David also had pulmonary hypertension causing his blood pressure to fluctuate rapidly until his PDA (patent ductus arteriousus) finally closed on it's own. He was also transferred to the other hospital for 3 weeks at the end of his stay for 2 laser surgeries. While there, David developed anal fissures which resulted in frank rectal bleeding. It resolved on it's own, however only to have two more fissures develop subsequent to his return to the NICU closer to home. David stayed there another week to gain weight and at 4 1/2 pounds, 99 days old he was discharged home.

As for lasting effects from the NICU, David is on medication for reflux. He is followed by an opthomologist, cardiologist, neonatologist and pediatrician. He is currently 8 pounds and is almost 7 months old. He is considered developmentally on target with his corrected age though (considering his extreme prematurity, his behavioral age should be that of a 3 month old).

Mary Louise was put on oxygen for 1 month post discharge due to a patent foramen ovale (hole in her heart). It has since closed and she is doing well without any breathing support. She is also on target for her corrected age and is right at 9 1/2 pounds. She is also closely monitored by all of the specialists above.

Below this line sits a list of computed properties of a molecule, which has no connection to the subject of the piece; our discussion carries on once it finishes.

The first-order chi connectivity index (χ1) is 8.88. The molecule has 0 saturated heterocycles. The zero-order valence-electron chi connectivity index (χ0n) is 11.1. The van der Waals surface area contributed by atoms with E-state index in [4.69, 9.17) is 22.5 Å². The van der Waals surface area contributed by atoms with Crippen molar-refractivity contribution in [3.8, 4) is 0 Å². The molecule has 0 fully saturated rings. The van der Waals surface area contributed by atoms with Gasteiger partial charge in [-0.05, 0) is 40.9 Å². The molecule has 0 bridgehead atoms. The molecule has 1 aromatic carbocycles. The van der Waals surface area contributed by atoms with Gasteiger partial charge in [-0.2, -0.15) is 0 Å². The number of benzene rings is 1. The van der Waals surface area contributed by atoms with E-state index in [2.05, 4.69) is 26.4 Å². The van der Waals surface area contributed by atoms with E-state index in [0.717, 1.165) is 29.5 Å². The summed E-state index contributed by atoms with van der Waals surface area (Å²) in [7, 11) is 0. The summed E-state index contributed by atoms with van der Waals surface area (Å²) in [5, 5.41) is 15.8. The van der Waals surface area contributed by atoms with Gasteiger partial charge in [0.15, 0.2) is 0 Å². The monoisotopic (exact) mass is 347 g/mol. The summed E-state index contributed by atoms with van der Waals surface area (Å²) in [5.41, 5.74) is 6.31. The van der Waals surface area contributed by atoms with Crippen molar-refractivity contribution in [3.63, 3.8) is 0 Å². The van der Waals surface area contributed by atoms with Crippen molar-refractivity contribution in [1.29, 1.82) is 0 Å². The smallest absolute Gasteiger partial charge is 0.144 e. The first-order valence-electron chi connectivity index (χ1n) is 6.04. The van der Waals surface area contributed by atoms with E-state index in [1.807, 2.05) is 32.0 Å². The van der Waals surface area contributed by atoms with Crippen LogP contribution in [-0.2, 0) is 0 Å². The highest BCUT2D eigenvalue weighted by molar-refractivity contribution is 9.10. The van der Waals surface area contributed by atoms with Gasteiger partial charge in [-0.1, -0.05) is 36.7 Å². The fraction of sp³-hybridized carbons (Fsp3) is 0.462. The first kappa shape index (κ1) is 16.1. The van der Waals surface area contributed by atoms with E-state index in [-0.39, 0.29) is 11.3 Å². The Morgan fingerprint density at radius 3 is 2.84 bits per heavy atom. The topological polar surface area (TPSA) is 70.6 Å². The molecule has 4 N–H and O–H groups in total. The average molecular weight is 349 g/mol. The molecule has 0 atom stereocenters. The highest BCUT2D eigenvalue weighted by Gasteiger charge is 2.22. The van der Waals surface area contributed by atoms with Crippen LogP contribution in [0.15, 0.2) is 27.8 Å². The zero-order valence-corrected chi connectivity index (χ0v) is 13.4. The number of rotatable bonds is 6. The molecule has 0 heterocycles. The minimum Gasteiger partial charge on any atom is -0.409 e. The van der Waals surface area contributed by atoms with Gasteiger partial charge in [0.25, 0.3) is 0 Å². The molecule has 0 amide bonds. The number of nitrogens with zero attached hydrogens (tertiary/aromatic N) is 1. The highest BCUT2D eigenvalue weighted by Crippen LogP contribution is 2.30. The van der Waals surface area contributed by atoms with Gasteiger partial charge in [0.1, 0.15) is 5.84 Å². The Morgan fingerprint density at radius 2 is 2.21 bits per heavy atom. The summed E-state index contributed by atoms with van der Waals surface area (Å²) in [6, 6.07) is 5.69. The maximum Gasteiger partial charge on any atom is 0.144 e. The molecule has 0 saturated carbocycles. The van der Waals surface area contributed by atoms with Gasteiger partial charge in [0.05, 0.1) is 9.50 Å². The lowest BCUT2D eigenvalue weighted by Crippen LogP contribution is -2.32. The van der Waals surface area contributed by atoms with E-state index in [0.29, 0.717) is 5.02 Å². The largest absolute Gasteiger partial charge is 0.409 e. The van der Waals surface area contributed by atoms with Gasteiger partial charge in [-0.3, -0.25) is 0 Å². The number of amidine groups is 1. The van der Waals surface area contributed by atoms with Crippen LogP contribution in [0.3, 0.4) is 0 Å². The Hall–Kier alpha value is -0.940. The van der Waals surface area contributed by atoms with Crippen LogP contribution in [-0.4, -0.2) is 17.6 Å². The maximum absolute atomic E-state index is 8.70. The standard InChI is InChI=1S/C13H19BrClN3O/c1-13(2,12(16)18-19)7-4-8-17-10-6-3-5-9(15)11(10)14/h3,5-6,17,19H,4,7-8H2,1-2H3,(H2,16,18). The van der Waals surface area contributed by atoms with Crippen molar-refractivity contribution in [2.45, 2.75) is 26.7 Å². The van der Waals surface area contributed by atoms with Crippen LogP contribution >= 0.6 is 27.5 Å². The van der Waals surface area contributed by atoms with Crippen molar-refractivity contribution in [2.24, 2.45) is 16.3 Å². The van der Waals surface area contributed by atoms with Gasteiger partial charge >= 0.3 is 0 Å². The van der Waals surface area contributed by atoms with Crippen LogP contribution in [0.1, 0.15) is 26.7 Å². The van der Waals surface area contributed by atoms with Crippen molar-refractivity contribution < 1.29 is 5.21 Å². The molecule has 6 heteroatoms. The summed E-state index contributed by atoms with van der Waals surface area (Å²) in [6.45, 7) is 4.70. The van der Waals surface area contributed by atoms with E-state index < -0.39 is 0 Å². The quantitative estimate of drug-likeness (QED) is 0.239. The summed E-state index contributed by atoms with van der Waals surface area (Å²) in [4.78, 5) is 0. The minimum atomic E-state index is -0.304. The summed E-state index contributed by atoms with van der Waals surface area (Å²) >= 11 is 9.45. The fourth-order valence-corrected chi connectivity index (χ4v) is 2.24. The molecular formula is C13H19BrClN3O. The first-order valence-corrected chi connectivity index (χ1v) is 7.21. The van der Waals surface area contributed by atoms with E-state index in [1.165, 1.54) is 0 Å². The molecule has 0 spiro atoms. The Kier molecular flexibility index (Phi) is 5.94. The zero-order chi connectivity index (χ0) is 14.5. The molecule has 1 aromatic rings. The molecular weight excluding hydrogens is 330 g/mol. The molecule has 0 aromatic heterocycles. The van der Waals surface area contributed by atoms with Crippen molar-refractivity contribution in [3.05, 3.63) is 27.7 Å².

Mom does daily physical therapy exercises with them to promote their development. They have a therapist as well that comes to the house every month. Both are still on breastmilk but their sucking reflex is inefficient so Heather must pump and feed them with bottles.

As of yet, Heather says that there is no reason to believe that they won't eventually catch up in growth to their peers.

If Heather had one piece of advice for a new preemie mom, it would be this: Know that you serve a purpose in the NICU. You are allowed to ask questions and if you don't understand the answer, ask again. Your baby knows you are there and statistically, has a better chance at progressing and developing with a loving and caring touch or snuggle, a soft familiar voice or smell. A NICU can be rather uninviting to parents at times - know that you are needed just as much there as you would be if your baby were home and in your arms.